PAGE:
Again, I think the sentence is ambiguous in its construction. Taking the sentence itself as our only data point, both interpretations are consistent with the wording. But here Zimmerman has made his first mistake. He takes it to be pointing necessarily to the first interpretation, rather than to either the first or the second.

The second mistake is his failure to take in the context of the comment, namely Tony Dungy himself. The man has been in the league for many years. He is not a bomb-thrower. He seems to be loved by pretty much everybody who has ever met him: does he seem like the type of man to make this kind of statement? My answer is a firm no. I think that Dungy - who was interviewed by Jim Nance after the game (read: he had other things on his mind than the social/political/moral significance of his victory, and might therefore not be speaking with maximum precision) - meant something like the latter interpretation, but his meaning was lost in the ambiguity of the actual phrasing.

In other words, I don't think the mild-mannered Dungy was using Nance's question to offer a quickie Jeremiad about the destination of the souls of other ring-bearing coaches. Rather, I think he was doing what he was doing all week -- using questions about the race factor to follow the commandment of Matthew 28:19, to proclaim to the world that, first and foremost, he is a follower of Jesus Christ. I would note that Zimmerman ostensibly has no problem with this. Dungy "has every right to believe what he wants and to recruit others for that belief. That's a no-brainer."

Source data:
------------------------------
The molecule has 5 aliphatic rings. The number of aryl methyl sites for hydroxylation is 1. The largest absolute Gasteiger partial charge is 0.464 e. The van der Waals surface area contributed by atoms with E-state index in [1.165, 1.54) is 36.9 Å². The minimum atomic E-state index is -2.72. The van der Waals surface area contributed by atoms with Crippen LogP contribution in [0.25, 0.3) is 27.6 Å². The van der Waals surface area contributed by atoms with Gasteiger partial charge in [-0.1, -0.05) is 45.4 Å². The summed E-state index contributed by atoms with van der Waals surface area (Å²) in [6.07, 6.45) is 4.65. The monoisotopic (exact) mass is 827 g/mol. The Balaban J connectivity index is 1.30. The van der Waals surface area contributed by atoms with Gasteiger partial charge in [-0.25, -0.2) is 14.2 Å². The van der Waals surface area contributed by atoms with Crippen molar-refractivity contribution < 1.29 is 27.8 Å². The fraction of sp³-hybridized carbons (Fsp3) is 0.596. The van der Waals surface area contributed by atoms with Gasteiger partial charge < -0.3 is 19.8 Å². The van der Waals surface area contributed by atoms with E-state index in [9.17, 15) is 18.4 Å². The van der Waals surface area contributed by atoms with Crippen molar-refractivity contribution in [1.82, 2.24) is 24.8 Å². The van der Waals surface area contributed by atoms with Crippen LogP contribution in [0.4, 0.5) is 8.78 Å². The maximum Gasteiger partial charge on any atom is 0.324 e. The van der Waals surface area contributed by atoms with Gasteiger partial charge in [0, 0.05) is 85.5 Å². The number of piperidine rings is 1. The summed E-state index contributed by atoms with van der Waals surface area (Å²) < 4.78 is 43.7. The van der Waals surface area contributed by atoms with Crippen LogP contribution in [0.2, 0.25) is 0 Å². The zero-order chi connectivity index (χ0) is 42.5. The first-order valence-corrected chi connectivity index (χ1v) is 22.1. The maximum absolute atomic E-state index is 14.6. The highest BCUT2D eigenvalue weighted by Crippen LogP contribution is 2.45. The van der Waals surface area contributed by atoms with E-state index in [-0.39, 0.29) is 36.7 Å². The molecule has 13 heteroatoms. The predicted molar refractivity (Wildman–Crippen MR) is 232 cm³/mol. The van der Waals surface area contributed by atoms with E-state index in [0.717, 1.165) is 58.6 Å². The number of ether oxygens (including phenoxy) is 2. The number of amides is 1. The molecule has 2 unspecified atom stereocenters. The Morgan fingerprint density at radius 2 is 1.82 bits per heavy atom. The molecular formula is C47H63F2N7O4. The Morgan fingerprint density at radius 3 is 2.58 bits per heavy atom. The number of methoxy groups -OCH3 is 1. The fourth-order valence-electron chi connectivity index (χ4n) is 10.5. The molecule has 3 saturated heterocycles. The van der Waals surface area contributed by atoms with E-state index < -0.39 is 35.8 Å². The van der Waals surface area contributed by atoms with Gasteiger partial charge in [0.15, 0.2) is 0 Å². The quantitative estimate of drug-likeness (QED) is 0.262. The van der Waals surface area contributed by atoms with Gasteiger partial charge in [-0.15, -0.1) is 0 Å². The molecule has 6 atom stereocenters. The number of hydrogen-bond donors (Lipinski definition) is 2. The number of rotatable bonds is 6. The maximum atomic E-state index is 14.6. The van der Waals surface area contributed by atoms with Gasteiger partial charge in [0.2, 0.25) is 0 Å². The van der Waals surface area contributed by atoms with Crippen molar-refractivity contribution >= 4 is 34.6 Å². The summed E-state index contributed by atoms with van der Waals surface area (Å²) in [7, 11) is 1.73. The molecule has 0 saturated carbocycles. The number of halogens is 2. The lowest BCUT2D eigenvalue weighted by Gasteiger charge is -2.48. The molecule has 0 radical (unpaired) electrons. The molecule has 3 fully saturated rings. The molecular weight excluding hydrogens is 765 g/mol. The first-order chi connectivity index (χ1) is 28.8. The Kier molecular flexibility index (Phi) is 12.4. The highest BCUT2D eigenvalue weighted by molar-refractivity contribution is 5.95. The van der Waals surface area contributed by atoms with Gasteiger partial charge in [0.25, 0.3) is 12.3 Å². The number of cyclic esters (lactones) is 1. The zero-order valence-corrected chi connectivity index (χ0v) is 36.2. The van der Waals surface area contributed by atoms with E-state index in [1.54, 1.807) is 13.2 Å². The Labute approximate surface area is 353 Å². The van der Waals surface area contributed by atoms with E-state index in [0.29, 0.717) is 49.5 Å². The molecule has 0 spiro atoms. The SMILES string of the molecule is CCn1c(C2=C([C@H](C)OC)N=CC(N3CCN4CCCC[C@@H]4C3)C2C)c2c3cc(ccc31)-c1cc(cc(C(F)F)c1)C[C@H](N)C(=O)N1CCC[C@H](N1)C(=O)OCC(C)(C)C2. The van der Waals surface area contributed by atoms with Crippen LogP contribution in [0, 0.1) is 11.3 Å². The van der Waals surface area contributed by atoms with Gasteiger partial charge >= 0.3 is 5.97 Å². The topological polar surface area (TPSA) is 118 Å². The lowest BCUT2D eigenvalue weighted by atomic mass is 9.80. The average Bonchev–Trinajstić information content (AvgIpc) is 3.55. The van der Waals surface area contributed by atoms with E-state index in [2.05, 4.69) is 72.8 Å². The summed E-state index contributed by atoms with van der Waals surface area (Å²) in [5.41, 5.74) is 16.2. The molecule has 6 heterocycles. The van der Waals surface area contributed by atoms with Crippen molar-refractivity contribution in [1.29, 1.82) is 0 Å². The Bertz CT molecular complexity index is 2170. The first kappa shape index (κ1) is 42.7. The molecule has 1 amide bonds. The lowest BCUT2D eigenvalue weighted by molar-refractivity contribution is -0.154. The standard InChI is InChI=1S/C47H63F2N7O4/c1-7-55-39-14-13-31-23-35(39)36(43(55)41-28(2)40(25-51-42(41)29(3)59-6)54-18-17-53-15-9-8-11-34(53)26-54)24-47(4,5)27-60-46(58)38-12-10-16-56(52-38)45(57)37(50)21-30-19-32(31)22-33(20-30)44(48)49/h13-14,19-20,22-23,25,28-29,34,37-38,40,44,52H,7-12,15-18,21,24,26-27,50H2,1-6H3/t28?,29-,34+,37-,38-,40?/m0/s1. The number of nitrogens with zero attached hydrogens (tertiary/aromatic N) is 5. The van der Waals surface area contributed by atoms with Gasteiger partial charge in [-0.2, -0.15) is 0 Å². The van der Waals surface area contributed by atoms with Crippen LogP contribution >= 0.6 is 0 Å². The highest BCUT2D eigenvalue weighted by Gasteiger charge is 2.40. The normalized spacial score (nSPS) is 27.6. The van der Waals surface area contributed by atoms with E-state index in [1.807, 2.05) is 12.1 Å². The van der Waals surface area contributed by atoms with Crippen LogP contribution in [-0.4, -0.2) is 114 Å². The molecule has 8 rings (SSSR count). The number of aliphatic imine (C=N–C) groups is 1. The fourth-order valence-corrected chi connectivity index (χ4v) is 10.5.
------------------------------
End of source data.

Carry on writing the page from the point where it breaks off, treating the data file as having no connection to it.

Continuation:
I'll take this a step further to say that Zimmerman's chosen interpretation has no leg to stand on - if we take it in the context of what Dungy had recently said about previous championship coaches. Tony Dungy is - in many respect - a student of the legendary (and vastly underrated) Chuck Noll, head coach of the Pittsburgh Steelers from 1969 to 1991 (and Tony Dungy's coach in the '77 and '78 seasons, the latter of which saw the Steelers win their third Super Bowl). This was an oft-covered topic in the lead-up to the Super Bowl. Rob Musselman of the Toledo Blade has a nice write-up on the influence of Noll on Dungy, and how quick the latter is to credit the former. His "Tampa 2" defense is in many respects a modification/amplification of the '75 "Steel Curtain," but also Dungy picked up moral and strategic cues from Noll on how to manage a team. Noll was not a bomb-thrower. Noll was a coach who kept his family close to heart. Noll was an even-keel guy. And so on. Dungy learned a lot from Noll about how to lead a football team calmly and decently - both on and off the field. He believes he owes the man a lot, and during the pre-game festivities of the last few weeks, he never seemed to hestitate to lavish praise upon the coach with the most Super Bowl wins. (I can't blame him. As a Terrible Towel waving, "Steeler Polka" singing, black-and-gold bleeding, "yoi and double yoi!" Steelers fan, I can't praise Noll and the '70s Steelers enough!)